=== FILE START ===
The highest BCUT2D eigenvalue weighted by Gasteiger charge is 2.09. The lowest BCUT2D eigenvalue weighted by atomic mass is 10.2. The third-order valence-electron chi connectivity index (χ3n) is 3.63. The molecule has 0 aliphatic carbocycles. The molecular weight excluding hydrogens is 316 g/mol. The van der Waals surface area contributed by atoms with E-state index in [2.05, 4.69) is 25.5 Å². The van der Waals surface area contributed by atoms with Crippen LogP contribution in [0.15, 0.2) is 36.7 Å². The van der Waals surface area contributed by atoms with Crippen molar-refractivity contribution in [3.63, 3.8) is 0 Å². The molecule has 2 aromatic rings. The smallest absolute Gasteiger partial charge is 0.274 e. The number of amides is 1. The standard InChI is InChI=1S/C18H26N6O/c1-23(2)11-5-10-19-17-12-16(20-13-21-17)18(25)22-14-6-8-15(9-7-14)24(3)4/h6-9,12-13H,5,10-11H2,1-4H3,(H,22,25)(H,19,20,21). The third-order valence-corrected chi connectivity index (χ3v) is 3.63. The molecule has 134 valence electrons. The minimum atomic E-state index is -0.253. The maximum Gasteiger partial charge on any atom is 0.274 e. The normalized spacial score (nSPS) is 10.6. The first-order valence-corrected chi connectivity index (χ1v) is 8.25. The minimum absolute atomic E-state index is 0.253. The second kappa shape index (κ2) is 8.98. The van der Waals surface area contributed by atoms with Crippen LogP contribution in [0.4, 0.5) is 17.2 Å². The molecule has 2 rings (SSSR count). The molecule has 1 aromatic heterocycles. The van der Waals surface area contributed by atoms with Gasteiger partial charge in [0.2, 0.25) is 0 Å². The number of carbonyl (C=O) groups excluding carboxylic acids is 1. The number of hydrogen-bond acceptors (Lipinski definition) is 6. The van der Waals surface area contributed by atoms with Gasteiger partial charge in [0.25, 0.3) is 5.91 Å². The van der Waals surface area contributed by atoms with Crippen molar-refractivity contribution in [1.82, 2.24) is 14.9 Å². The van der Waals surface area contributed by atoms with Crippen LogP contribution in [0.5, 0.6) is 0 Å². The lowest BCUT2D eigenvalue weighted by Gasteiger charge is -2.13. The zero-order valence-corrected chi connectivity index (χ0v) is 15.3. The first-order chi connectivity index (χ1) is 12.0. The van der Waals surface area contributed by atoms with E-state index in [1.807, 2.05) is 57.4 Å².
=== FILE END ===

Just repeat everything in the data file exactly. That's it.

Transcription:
The highest BCUT2D eigenvalue weighted by Gasteiger charge is 2.09. The lowest BCUT2D eigenvalue weighted by atomic mass is 10.2. The third-order valence-electron chi connectivity index (χ3n) is 3.63. The molecule has 0 aliphatic carbocycles. The molecular weight excluding hydrogens is 316 g/mol. The van der Waals surface area contributed by atoms with E-state index in [2.05, 4.69) is 25.5 Å². The van der Waals surface area contributed by atoms with Crippen LogP contribution in [0.15, 0.2) is 36.7 Å². The van der Waals surface area contributed by atoms with Crippen molar-refractivity contribution in [3.63, 3.8) is 0 Å². The molecule has 2 aromatic rings. The smallest absolute Gasteiger partial charge is 0.274 e. The number of amides is 1. The standard InChI is InChI=1S/C18H26N6O/c1-23(2)11-5-10-19-17-12-16(20-13-21-17)18(25)22-14-6-8-15(9-7-14)24(3)4/h6-9,12-13H,5,10-11H2,1-4H3,(H,22,25)(H,19,20,21). The third-order valence-corrected chi connectivity index (χ3v) is 3.63. The molecule has 134 valence electrons. The minimum atomic E-state index is -0.253. The maximum Gasteiger partial charge on any atom is 0.274 e. The normalized spacial score (nSPS) is 10.6. The first-order valence-corrected chi connectivity index (χ1v) is 8.25. The minimum absolute atomic E-state index is 0.253. The second kappa shape index (κ2) is 8.98. The van der Waals surface area contributed by atoms with Crippen LogP contribution in [0.4, 0.5) is 17.2 Å². The molecule has 2 rings (SSSR count). The molecule has 1 aromatic heterocycles. The van der Waals surface area contributed by atoms with Gasteiger partial charge in [0.2, 0.25) is 0 Å². The number of carbonyl (C=O) groups excluding carboxylic acids is 1. The number of hydrogen-bond acceptors (Lipinski definition) is 6. The van der Waals surface area contributed by atoms with Gasteiger partial charge in [0.25, 0.3) is 5.91 Å². The van der Waals surface area contributed by atoms with Crippen molar-refractivity contribution in [1.82, 2.24) is 14.9 Å². The van der Waals surface area contributed by atoms with Crippen LogP contribution in [0.5, 0.6) is 0 Å². The lowest BCUT2D eigenvalue weighted by Gasteiger charge is -2.13. The zero-order valence-corrected chi connectivity index (χ0v) is 15.3. The first-order chi connectivity index (χ1) is 12.0. The van der Waals surface area contributed by atoms with E-state index in [1.807, 2.05) is 57.4 Å².